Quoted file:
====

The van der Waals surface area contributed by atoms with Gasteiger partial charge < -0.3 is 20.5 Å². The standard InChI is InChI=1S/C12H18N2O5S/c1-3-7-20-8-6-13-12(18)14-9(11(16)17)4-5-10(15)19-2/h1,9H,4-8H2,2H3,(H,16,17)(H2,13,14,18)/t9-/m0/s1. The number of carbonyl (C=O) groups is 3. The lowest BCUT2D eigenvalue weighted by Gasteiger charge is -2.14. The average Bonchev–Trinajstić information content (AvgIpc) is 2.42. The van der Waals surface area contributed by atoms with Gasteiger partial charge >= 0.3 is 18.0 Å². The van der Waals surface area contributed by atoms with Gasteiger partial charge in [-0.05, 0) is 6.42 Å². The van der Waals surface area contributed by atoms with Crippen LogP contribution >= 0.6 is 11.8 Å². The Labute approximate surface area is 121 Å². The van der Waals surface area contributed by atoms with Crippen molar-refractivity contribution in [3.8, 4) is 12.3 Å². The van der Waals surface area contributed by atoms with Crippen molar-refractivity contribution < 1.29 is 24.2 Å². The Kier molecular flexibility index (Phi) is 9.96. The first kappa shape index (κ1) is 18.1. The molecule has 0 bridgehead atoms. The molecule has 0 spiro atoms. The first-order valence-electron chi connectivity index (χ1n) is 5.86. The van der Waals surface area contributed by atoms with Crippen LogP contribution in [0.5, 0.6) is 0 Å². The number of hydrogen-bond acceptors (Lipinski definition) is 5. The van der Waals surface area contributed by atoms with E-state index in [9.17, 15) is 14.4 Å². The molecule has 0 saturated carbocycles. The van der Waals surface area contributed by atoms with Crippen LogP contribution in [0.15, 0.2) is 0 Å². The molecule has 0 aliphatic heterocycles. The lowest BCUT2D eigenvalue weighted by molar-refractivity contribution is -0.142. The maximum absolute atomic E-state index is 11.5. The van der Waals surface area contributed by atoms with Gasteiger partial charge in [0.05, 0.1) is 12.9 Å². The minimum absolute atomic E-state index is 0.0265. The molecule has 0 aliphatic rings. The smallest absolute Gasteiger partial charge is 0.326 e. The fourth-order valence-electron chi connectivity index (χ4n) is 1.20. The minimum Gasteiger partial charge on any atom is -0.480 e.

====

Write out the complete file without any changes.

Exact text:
The van der Waals surface area contributed by atoms with Gasteiger partial charge < -0.3 is 20.5 Å². The standard InChI is InChI=1S/C12H18N2O5S/c1-3-7-20-8-6-13-12(18)14-9(11(16)17)4-5-10(15)19-2/h1,9H,4-8H2,2H3,(H,16,17)(H2,13,14,18)/t9-/m0/s1. The number of carbonyl (C=O) groups is 3. The lowest BCUT2D eigenvalue weighted by Gasteiger charge is -2.14. The average Bonchev–Trinajstić information content (AvgIpc) is 2.42. The van der Waals surface area contributed by atoms with Gasteiger partial charge >= 0.3 is 18.0 Å². The van der Waals surface area contributed by atoms with Gasteiger partial charge in [-0.05, 0) is 6.42 Å². The van der Waals surface area contributed by atoms with Crippen LogP contribution >= 0.6 is 11.8 Å². The Labute approximate surface area is 121 Å². The van der Waals surface area contributed by atoms with Crippen molar-refractivity contribution in [3.8, 4) is 12.3 Å². The van der Waals surface area contributed by atoms with Crippen molar-refractivity contribution < 1.29 is 24.2 Å². The Kier molecular flexibility index (Phi) is 9.96. The first kappa shape index (κ1) is 18.1. The molecule has 0 bridgehead atoms. The molecule has 0 spiro atoms. The first-order valence-electron chi connectivity index (χ1n) is 5.86. The van der Waals surface area contributed by atoms with Crippen LogP contribution in [0.5, 0.6) is 0 Å². The number of hydrogen-bond acceptors (Lipinski definition) is 5. The van der Waals surface area contributed by atoms with E-state index in [9.17, 15) is 14.4 Å². The molecule has 0 saturated carbocycles. The van der Waals surface area contributed by atoms with Crippen LogP contribution in [0.15, 0.2) is 0 Å². The molecule has 0 aliphatic heterocycles. The lowest BCUT2D eigenvalue weighted by molar-refractivity contribution is -0.142. The maximum absolute atomic E-state index is 11.5. The van der Waals surface area contributed by atoms with Gasteiger partial charge in [0.05, 0.1) is 12.9 Å². The minimum absolute atomic E-state index is 0.0265. The molecule has 0 aliphatic rings. The smallest absolute Gasteiger partial charge is 0.326 e. The fourth-order valence-electron chi connectivity index (χ4n) is 1.20. The minimum Gasteiger partial charge on any atom is -0.480 e.